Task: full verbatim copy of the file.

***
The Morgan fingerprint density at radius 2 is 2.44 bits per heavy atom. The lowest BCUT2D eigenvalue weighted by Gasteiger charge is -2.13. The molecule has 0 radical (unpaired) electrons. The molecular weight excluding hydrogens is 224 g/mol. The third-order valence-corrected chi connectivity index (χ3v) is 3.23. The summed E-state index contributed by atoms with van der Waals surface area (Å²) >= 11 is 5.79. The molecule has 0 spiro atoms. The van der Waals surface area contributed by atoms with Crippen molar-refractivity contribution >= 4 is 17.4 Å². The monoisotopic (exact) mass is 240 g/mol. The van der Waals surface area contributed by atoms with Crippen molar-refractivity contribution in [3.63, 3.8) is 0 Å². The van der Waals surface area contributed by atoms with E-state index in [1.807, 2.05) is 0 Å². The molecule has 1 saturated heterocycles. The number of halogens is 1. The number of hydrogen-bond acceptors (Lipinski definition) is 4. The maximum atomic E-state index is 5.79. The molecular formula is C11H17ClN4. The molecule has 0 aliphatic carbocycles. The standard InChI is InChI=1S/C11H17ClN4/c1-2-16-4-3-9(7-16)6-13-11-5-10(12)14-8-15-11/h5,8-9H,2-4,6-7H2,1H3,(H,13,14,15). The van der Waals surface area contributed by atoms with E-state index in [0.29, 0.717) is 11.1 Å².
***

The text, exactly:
The Morgan fingerprint density at radius 2 is 2.44 bits per heavy atom. The lowest BCUT2D eigenvalue weighted by Gasteiger charge is -2.13. The molecule has 0 radical (unpaired) electrons. The molecular weight excluding hydrogens is 224 g/mol. The third-order valence-corrected chi connectivity index (χ3v) is 3.23. The summed E-state index contributed by atoms with van der Waals surface area (Å²) >= 11 is 5.79. The molecule has 0 spiro atoms. The van der Waals surface area contributed by atoms with Crippen molar-refractivity contribution >= 4 is 17.4 Å². The monoisotopic (exact) mass is 240 g/mol. The van der Waals surface area contributed by atoms with Crippen molar-refractivity contribution in [3.63, 3.8) is 0 Å². The van der Waals surface area contributed by atoms with E-state index in [1.807, 2.05) is 0 Å². The molecule has 1 saturated heterocycles. The number of halogens is 1. The number of hydrogen-bond acceptors (Lipinski definition) is 4. The maximum atomic E-state index is 5.79. The molecular formula is C11H17ClN4. The molecule has 0 aliphatic carbocycles. The standard InChI is InChI=1S/C11H17ClN4/c1-2-16-4-3-9(7-16)6-13-11-5-10(12)14-8-15-11/h5,8-9H,2-4,6-7H2,1H3,(H,13,14,15). The van der Waals surface area contributed by atoms with E-state index in [0.29, 0.717) is 11.1 Å².